My Mom and Dad are both practical people who plan ahead, and so, for years before my Mom died of Lewy Body Dementia in May 2014, I knew that I would be giving the reflection, on behalf of my siblings, at her memorial service. And for years, I have known what I would say: All of us kids – my two brothers and myself – knew there was nothing we could ever do or not do, nothing we could ever be or not be that would cause Mom to love us any less. We always knew that she loved us, unconditionally. During his turbulent teen years, my brother Phil would come home in the middle of the night, drunk or high at least some of the time, and Mom would wake up – if she had even gone to sleep – and sit with him, sometimes for hours, talking about whatever Phil wanted to talk about. “Some parents of that time,” he said, “ might have thrown me out of the home or at least chastised me when I walked in at 2 a.m. Not Mom. I never felt any judgment from her. Only her concern and care for me.”
By Joanna Shenk
Early in the morning of May 1st, 10 people from First Mennonite Church of San Francisco joined with approximately 100 others to shut down the Immigration and Customs Enforcement (ICE) building and create a beautiful street mural.
Our goal was to express solidarity with immigrants who are caught in the clutches of ICE and/or facing deportation. We wanted to bring awareness to this injustice and saw May 1st, International Workers’ Day, as a good opportunity.
By Benjamin Bolaños
Play Corrido de Cesar Chavez
That’s called Corrido de Cesar Chavez. It’s Tex-Mex Mariachi style music. And I hate it. Not the lyrics but the music. I really really do. German Polka music in Mexico? Not really my thing. However, regardless of my lack of affinity for this type of music, it does evoke strong memories for me. I’ve been running away from Mariachi music for a long time. Or at least I thought I was. But it’s not really Mariachi music that I’ve tried to keep at arm’s length. It’s what it culturally represents for me. It anchors me to a time, place, a history I’ve battled with internally, again and again. The music has power over my identity and the path I forged for myself: Latino, Hispanic, Salvadoran, Mexican, immigrant, the migrant worker, the outcast, outsider, the great unwashed, the spic, the illegal…. All labels used to define my identity. See, that music, its harsh melody, that accordian noise, reminds me of those labels. They are like chains to me, a prison, a monolithic omnipotent force that you cannot ever escape, forever shackled to my being, my mind and soul. But assimilation, to belong, was the other power force. Assimilation was the antithesis, the remedy, and the medicine to those labels, to the music. Assimilation meant opportunity and a sure way out. It was the language of the powerful. Read more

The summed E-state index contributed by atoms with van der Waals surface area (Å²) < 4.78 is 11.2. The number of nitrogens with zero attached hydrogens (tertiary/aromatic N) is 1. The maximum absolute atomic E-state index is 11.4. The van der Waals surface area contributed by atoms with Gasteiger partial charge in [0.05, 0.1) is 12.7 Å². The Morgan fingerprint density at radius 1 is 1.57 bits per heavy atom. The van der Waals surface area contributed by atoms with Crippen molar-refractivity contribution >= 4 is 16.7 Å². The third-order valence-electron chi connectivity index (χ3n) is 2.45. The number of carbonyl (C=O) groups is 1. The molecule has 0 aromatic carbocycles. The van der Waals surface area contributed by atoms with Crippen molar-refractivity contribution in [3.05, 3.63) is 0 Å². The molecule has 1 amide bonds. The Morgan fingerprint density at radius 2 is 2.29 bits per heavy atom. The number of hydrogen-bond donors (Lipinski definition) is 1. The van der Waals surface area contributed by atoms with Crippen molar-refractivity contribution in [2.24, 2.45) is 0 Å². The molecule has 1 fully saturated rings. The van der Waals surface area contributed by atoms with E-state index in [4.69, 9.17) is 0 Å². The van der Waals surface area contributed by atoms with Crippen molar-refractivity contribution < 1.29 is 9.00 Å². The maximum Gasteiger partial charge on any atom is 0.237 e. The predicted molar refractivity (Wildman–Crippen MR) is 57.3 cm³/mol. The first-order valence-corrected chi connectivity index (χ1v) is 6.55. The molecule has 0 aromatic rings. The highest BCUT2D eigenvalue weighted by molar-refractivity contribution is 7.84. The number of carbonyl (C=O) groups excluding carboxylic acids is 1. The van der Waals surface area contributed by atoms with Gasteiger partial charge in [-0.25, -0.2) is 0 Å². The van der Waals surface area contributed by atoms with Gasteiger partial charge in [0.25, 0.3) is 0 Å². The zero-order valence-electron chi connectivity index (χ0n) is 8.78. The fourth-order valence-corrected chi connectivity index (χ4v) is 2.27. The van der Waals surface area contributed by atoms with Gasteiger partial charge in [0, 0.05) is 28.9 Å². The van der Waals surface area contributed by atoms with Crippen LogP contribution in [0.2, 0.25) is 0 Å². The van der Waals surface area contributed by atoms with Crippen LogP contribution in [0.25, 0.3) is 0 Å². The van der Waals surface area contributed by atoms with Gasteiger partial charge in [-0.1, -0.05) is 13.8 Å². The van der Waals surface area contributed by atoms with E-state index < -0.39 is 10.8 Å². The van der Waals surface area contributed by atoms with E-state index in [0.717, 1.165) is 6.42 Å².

By Sheri Hostetler
We are created in the image of God. Inside each of us is a radiant wholeness that seeks to be expressed in our human form. Thus, we have the mystery of the Incarnation. That mystery is not just that God became flesh in Jesus but that God — this radiant wholeness — seeks to become flesh in each of us. Jesus’ calling was to show us that it was possible to be whole within this human form, to show us the way.
And so he started like each of us do — a small, powerless being in a large and often overwhelming world. The bulwark against this world is our parents or guardians. They are the ones who, hopefully, protect us, feed us, comfort us when the inevitable overwhelm happens. Quickly, we learn that these people, these gods, expect certain behaviors of us. We are given smiles when we do the right thing, frowns and possibly “consequences” when we don’t. Soon, others enter the picture — teachers, peers — and they, too, have their expectations, as does the larger society. We learn what parts of us are desirable and what are not. The undesirable parts are stuffed into our shadow, that long, black bag we all carry behind us. They become the “not me.”